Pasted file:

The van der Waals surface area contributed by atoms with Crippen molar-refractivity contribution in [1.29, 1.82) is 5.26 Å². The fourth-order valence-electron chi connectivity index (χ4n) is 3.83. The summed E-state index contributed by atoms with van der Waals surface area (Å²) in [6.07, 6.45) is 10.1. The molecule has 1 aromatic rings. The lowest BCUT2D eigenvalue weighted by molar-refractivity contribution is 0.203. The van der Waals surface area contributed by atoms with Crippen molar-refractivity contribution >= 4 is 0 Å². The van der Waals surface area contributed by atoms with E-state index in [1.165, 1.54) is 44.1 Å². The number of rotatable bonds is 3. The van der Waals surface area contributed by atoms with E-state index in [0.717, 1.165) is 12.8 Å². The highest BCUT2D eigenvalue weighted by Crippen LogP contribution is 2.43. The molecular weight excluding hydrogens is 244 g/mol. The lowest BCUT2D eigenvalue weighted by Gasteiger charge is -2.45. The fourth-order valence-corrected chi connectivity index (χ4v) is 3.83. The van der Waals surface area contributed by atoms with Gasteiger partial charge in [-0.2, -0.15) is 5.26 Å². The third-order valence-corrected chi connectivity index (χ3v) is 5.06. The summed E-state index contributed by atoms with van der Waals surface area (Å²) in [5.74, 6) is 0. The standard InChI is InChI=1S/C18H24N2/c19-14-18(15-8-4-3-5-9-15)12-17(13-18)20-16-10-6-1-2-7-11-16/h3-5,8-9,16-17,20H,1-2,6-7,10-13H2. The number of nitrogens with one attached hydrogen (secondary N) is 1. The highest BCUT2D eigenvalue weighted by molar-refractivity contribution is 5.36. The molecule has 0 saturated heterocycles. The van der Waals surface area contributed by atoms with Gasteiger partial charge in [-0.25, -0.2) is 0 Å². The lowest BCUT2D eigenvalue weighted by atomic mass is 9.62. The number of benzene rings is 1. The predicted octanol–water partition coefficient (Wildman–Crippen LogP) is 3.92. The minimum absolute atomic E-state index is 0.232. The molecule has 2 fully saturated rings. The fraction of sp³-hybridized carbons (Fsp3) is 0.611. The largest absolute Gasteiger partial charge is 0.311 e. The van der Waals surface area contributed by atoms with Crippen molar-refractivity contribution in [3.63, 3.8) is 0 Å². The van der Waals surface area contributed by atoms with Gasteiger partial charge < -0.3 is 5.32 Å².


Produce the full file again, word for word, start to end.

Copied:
The van der Waals surface area contributed by atoms with Crippen molar-refractivity contribution in [1.29, 1.82) is 5.26 Å². The fourth-order valence-electron chi connectivity index (χ4n) is 3.83. The summed E-state index contributed by atoms with van der Waals surface area (Å²) in [6.07, 6.45) is 10.1. The molecule has 1 aromatic rings. The lowest BCUT2D eigenvalue weighted by molar-refractivity contribution is 0.203. The van der Waals surface area contributed by atoms with Crippen molar-refractivity contribution >= 4 is 0 Å². The van der Waals surface area contributed by atoms with E-state index in [1.165, 1.54) is 44.1 Å². The number of rotatable bonds is 3. The van der Waals surface area contributed by atoms with E-state index in [0.717, 1.165) is 12.8 Å². The highest BCUT2D eigenvalue weighted by Crippen LogP contribution is 2.43. The molecular weight excluding hydrogens is 244 g/mol. The lowest BCUT2D eigenvalue weighted by Gasteiger charge is -2.45. The fourth-order valence-corrected chi connectivity index (χ4v) is 3.83. The van der Waals surface area contributed by atoms with Gasteiger partial charge in [-0.2, -0.15) is 5.26 Å². The third-order valence-corrected chi connectivity index (χ3v) is 5.06. The summed E-state index contributed by atoms with van der Waals surface area (Å²) in [5.74, 6) is 0. The standard InChI is InChI=1S/C18H24N2/c19-14-18(15-8-4-3-5-9-15)12-17(13-18)20-16-10-6-1-2-7-11-16/h3-5,8-9,16-17,20H,1-2,6-7,10-13H2. The number of nitrogens with one attached hydrogen (secondary N) is 1. The highest BCUT2D eigenvalue weighted by molar-refractivity contribution is 5.36. The molecule has 0 saturated heterocycles. The van der Waals surface area contributed by atoms with Gasteiger partial charge in [-0.25, -0.2) is 0 Å². The lowest BCUT2D eigenvalue weighted by atomic mass is 9.62. The number of benzene rings is 1. The predicted octanol–water partition coefficient (Wildman–Crippen LogP) is 3.92. The minimum absolute atomic E-state index is 0.232. The molecule has 2 fully saturated rings. The fraction of sp³-hybridized carbons (Fsp3) is 0.611. The largest absolute Gasteiger partial charge is 0.311 e. The van der Waals surface area contributed by atoms with Crippen molar-refractivity contribution in [3.63, 3.8) is 0 Å². The van der Waals surface area contributed by atoms with Gasteiger partial charge < -0.3 is 5.32 Å².